Variable prefixes are composed of 3 parts: a scope modifier, a type modifier, and a type prefix (in that order). Scope modifier and type modifier may not apply. Consequently, the overall prefix length is kept reasonable, with the average prefix length being around 2 letters. This system conveys most of the advantages of Hungarian Notation without many of it’s disadvantages, and it keeps the entire system simple and easy to use.
The type prefix indicates the data type of the variable.
|c (or none*)||class||Creature cMonster;|
|ch||char (used as a char)||char chLetterGrade;|
|d||double, long double||double dPi;|
|n||short, int, long
char used as an integer
|str||C++ string||std::string strName;|
|sz||Null-terminated string||char szName;|
The following type modifiers are placed before the prefix if they apply:
|a||array on stack||int anValue;|
|pa||dynamic array||int* panValue = new int;|
|u||unsigned||unsigned int unValue;|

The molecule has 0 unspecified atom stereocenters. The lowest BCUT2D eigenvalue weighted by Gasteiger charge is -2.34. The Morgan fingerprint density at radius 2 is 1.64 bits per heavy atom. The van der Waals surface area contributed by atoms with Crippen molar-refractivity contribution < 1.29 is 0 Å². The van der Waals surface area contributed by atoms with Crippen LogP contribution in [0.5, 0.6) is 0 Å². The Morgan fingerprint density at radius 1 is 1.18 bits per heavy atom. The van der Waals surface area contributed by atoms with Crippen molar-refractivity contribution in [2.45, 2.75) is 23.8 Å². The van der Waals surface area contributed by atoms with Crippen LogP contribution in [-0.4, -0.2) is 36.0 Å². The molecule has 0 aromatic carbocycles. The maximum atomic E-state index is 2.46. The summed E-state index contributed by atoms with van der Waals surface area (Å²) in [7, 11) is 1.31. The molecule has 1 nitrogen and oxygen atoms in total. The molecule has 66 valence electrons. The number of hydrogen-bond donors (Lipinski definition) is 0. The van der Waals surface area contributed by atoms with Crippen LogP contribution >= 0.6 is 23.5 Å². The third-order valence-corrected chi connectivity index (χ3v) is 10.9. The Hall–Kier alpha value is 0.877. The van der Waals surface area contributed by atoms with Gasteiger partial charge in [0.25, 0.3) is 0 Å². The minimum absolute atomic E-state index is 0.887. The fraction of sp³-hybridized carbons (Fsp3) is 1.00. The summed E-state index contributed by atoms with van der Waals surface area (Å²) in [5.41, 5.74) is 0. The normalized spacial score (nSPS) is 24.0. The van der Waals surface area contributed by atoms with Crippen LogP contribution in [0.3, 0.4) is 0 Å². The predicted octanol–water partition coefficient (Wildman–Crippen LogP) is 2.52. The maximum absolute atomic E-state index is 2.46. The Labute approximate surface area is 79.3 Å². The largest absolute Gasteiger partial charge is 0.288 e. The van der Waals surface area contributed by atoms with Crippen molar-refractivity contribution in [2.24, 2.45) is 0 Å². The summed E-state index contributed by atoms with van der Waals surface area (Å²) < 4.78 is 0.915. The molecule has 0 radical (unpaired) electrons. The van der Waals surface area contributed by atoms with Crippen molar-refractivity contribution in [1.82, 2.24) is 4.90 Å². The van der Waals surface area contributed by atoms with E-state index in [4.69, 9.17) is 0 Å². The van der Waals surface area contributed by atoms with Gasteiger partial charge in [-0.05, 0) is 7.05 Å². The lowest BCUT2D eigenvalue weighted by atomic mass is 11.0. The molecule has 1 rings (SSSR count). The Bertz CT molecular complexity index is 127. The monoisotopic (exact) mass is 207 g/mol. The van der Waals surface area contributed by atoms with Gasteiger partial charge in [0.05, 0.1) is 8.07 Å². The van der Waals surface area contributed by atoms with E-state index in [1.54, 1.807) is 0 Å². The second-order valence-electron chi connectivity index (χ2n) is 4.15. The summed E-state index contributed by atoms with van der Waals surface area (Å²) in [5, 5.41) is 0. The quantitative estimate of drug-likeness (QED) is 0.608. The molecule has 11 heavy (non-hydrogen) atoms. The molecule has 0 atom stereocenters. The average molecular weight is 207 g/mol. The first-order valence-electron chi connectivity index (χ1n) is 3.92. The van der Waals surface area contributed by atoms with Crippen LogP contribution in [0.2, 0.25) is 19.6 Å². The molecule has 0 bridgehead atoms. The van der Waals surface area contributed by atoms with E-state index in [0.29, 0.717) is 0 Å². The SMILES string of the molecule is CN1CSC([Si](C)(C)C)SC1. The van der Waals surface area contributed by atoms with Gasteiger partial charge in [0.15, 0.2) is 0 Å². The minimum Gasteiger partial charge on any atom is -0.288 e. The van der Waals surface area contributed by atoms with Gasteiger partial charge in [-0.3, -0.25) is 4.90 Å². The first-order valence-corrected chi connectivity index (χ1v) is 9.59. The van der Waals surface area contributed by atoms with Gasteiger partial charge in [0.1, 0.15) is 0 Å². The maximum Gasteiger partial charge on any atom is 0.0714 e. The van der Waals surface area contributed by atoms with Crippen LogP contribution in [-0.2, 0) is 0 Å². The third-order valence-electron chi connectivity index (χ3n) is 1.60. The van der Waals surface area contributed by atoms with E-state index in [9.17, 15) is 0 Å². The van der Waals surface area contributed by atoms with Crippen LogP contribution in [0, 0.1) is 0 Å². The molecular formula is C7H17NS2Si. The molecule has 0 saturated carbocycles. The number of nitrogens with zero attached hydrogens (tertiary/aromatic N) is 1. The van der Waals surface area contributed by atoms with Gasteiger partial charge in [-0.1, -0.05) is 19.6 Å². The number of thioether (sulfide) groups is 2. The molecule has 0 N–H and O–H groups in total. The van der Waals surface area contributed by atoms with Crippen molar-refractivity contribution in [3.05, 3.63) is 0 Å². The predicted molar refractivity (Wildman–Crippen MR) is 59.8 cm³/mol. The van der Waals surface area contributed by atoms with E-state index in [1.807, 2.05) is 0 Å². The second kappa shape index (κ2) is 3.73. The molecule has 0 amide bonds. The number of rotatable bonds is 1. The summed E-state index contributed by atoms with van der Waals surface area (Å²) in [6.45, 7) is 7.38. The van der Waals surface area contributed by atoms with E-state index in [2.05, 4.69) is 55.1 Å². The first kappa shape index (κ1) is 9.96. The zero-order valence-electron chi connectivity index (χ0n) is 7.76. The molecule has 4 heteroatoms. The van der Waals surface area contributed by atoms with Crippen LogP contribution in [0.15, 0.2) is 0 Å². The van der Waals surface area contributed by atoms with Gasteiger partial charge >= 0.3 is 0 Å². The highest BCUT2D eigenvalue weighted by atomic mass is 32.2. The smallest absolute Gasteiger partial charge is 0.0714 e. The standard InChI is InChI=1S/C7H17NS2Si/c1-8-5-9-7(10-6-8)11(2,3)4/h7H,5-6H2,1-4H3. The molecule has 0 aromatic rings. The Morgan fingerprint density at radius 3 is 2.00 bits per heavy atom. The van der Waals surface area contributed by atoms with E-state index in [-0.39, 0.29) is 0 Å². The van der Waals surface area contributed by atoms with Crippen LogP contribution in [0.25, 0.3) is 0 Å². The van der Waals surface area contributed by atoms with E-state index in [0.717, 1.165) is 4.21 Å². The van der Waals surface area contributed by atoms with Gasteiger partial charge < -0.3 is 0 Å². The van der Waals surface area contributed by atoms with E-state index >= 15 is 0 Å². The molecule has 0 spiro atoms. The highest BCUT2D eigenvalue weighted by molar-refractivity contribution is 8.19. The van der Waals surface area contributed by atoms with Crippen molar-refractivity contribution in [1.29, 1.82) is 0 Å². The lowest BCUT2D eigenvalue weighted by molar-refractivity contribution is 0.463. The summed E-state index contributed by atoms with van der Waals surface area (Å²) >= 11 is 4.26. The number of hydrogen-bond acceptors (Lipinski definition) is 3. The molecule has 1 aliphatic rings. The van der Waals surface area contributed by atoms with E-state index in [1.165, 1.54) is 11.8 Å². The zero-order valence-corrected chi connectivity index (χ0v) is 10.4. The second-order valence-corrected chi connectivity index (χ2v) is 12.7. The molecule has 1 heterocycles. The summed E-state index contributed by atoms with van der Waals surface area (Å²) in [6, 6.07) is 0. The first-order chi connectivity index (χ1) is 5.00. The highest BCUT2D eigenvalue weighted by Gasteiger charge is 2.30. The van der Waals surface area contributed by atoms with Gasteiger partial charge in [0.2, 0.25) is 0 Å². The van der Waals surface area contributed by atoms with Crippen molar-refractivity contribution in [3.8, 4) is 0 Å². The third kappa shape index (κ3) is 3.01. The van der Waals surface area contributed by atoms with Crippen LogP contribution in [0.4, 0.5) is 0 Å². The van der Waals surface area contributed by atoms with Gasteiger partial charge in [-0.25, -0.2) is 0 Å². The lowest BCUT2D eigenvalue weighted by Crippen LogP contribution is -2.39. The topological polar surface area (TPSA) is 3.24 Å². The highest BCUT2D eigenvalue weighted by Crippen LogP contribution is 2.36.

The following scope modifiers are placed before the type modifier if they apply:
|g_||global variable||int g_nGlobalValue;|
|m_||member of class||int m_nMemberValue;|
|s_||static member of class||int s_nValue;|
A few notes:
- This list is not exhaustive. It is meant to cover the most common cases. If you feel a variable of a different type deserves it’s own prefix, give it one!
- Use meaningful variable names and suffixes to clarify your variables. This is especially important with struct and class variables. For example, a Rectangle struct variable holding the position and size of a window is better declared as
- Char has a different prefix depending on whether it’s being used as an ASCII character or integer. This helps clarify it’s intended use and prevent mistakes.
- Float has a different prefix than double because floating point literals are doubles by default. Float literals need a f suffix.
- Typedefs don’t fall very well into this system.
- The ‘c’ prefix for a class can be omitted if the variable is a pointer or a reference to a class.
- Because integer types are not differentiated, you can easily change to a larger or smaller integer as needed without changing the variable name. However, changing to a smaller integer is generally not recommended due to potential overflow issues.
Here are a few sample declarations:
int nIndex; // simple integer type prefix int* pnIndex; // a pointer to an integer int m_nIndex; // an integer variable that is a member of a class int* m_pnIndex; // an pointer to an integer variable that is a member of a class
|2.10 — Comprehensive quiz|
|2.8 — Constants|